One of the world’s most influential Buddhist monks, Thich Nhat Hanh, has died in Vietnam at the age of 95, his Zen teaching organisation said in a statement.
The master of meditation “passed away peacefully” at the Tu Hieu Temple in Hue, the Plum Village Community of Engaged Buddhism said.
“We invite our beloved global spiritual family to take a few moments to be still, to come back to our mindful breathing, as we together hold Thay in our hearts,” the organisation said on Nhat Hanh’s Twitter account, using the Vietnamese word for teacher.
The poet and peace activist spent nearly 40 years in exile after calling for an end to the Vietnam War, but he became hugely influential within Buddhism and was seen as second only to the Dalai Lama.
In gentle and yet powerful tones he would speak of the need to “walk as if you are kissing the earth with your feet” and is credited with bringing mindfulness to Western countries, and setting up retreats around the world. He was the author of more than 100 books on mindfulness and meditation.
Born Nguyen Xuan Bao in 1926, Thich Nhat Hanh was ordained as a monk as modern Vietnam’s founding revolutionary Ho Chi Minh led efforts to liberate the Southeast Asian country from its French colonial rulers.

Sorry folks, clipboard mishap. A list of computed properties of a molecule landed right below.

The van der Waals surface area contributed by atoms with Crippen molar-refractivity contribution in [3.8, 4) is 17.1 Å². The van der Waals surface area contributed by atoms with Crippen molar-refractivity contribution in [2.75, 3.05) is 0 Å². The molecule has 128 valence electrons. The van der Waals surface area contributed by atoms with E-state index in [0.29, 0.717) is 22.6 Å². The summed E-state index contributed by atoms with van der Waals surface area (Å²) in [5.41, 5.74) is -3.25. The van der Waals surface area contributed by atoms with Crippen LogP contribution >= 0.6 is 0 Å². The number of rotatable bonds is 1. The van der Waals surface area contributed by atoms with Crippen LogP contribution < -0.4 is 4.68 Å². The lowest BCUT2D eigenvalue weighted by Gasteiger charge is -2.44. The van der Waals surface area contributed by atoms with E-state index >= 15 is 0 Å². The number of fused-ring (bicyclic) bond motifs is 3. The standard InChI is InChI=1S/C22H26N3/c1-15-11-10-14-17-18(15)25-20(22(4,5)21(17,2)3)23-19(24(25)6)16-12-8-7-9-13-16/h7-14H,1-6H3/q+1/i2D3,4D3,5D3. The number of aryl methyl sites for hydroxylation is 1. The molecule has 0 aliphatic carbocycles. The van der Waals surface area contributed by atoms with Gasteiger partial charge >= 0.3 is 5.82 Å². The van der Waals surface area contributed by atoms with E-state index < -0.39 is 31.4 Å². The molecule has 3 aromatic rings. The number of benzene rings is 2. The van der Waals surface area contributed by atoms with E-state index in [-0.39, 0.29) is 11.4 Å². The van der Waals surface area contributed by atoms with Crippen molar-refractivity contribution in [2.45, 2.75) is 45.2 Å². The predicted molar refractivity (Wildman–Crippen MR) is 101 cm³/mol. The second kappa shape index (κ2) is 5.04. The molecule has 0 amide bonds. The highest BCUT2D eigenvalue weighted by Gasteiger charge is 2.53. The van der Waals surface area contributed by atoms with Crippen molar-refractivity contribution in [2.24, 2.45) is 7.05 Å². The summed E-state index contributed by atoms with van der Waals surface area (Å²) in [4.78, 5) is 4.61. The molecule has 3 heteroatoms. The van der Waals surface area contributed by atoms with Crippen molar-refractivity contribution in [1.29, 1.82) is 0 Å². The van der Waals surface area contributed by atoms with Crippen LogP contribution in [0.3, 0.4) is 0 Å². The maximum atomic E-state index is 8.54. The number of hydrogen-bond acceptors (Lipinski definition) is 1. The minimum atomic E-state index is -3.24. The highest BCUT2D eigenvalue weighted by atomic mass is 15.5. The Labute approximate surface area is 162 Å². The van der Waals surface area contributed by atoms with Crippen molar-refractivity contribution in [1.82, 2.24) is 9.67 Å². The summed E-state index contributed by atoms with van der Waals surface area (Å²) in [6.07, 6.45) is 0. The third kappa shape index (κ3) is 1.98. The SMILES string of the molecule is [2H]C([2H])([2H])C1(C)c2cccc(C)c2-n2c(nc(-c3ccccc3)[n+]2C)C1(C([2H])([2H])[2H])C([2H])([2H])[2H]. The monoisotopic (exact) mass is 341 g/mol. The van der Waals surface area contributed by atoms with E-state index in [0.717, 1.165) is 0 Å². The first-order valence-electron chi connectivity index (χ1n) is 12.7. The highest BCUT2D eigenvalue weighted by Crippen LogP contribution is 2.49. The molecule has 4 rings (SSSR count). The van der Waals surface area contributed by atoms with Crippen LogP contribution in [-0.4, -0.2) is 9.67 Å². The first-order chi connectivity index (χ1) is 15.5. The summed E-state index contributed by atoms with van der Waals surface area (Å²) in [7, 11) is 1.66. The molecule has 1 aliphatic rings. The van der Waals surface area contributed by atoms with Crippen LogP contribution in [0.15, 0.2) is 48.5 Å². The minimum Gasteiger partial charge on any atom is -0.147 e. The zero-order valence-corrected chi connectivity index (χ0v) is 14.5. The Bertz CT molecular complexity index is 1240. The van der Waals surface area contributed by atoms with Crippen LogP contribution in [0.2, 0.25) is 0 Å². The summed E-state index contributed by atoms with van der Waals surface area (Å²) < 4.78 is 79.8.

Thich Nhat Hanh, who spoke seven languages, lectured at Princeton and Columbia universities in the United States in the early 1960s. He returned to Vietnam in 1963 to join a growing Buddhist opposition to the US-Vietnam War, demonstrated by self-immolation protests by several monks.
“I saw communists and anti-communists killing and destroying each other because each side believed they had a monopoly on the truth,” he wrote in 1975.
“My voice was drowned out by the bombs, mortars and shouting”.
Towards the height of the Vietnam War in the 1960s, he met US civil rights leader Martin Luther King, whom he persuaded to speak out against the conflict.
While in the US to meet King, the South Vietnamese government banned Thich Nhat Hanh from returning home.
King called Thich Nhat Hanh “an apostle of peace and non-violence” and nominated him for the Nobel Peace Prize.
“I do not personally know of anyone more worthy of the Nobel Peace Prize than this gentle Buddhist monk from Vietnam,” King wrote in his nomination letter.
Thich Nhat Hanh had a stroke in 2014 and his health began to decline.